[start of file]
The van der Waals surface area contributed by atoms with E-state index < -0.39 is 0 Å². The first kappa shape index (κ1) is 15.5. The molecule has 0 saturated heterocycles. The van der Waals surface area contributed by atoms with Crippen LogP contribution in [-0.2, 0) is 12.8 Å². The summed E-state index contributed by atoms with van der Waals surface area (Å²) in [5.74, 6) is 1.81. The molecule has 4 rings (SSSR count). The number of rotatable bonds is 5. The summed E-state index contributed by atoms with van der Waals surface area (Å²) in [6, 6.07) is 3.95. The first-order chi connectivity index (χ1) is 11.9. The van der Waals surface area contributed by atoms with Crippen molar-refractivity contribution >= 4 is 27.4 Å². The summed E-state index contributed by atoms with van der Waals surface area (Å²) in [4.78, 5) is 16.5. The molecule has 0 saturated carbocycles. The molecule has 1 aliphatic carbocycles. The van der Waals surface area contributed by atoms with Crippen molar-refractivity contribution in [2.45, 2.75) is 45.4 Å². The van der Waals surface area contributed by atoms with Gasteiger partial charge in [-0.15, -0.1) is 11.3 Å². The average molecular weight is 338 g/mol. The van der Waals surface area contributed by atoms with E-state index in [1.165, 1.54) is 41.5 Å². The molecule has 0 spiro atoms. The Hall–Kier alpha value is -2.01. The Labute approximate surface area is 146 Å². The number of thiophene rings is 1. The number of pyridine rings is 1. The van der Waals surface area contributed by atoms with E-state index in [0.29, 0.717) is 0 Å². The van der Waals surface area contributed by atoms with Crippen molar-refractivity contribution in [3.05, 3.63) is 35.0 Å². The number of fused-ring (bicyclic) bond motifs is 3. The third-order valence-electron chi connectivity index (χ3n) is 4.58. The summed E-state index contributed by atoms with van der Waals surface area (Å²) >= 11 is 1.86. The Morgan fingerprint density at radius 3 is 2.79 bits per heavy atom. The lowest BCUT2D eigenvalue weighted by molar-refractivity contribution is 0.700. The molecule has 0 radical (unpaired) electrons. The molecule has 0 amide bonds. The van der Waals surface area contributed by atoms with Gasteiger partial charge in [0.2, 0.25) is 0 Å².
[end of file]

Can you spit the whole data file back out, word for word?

The van der Waals surface area contributed by atoms with E-state index < -0.39 is 0 Å². The first kappa shape index (κ1) is 15.5. The molecule has 0 saturated heterocycles. The van der Waals surface area contributed by atoms with Crippen LogP contribution in [-0.2, 0) is 12.8 Å². The summed E-state index contributed by atoms with van der Waals surface area (Å²) in [5.74, 6) is 1.81. The molecule has 4 rings (SSSR count). The number of rotatable bonds is 5. The summed E-state index contributed by atoms with van der Waals surface area (Å²) in [6, 6.07) is 3.95. The first-order chi connectivity index (χ1) is 11.9. The van der Waals surface area contributed by atoms with Crippen molar-refractivity contribution >= 4 is 27.4 Å². The summed E-state index contributed by atoms with van der Waals surface area (Å²) in [4.78, 5) is 16.5. The molecule has 0 saturated carbocycles. The molecule has 1 aliphatic carbocycles. The van der Waals surface area contributed by atoms with Crippen molar-refractivity contribution in [2.45, 2.75) is 45.4 Å². The van der Waals surface area contributed by atoms with Gasteiger partial charge in [-0.15, -0.1) is 11.3 Å². The average molecular weight is 338 g/mol. The van der Waals surface area contributed by atoms with E-state index in [1.165, 1.54) is 41.5 Å². The molecule has 0 spiro atoms. The Hall–Kier alpha value is -2.01. The Labute approximate surface area is 146 Å². The number of thiophene rings is 1. The number of pyridine rings is 1. The van der Waals surface area contributed by atoms with E-state index in [0.29, 0.717) is 0 Å². The van der Waals surface area contributed by atoms with Crippen molar-refractivity contribution in [3.05, 3.63) is 35.0 Å². The number of fused-ring (bicyclic) bond motifs is 3. The third-order valence-electron chi connectivity index (χ3n) is 4.58. The summed E-state index contributed by atoms with van der Waals surface area (Å²) >= 11 is 1.86. The Morgan fingerprint density at radius 3 is 2.79 bits per heavy atom. The lowest BCUT2D eigenvalue weighted by molar-refractivity contribution is 0.700. The molecule has 0 radical (unpaired) electrons. The molecule has 0 amide bonds. The van der Waals surface area contributed by atoms with Gasteiger partial charge in [0.2, 0.25) is 0 Å².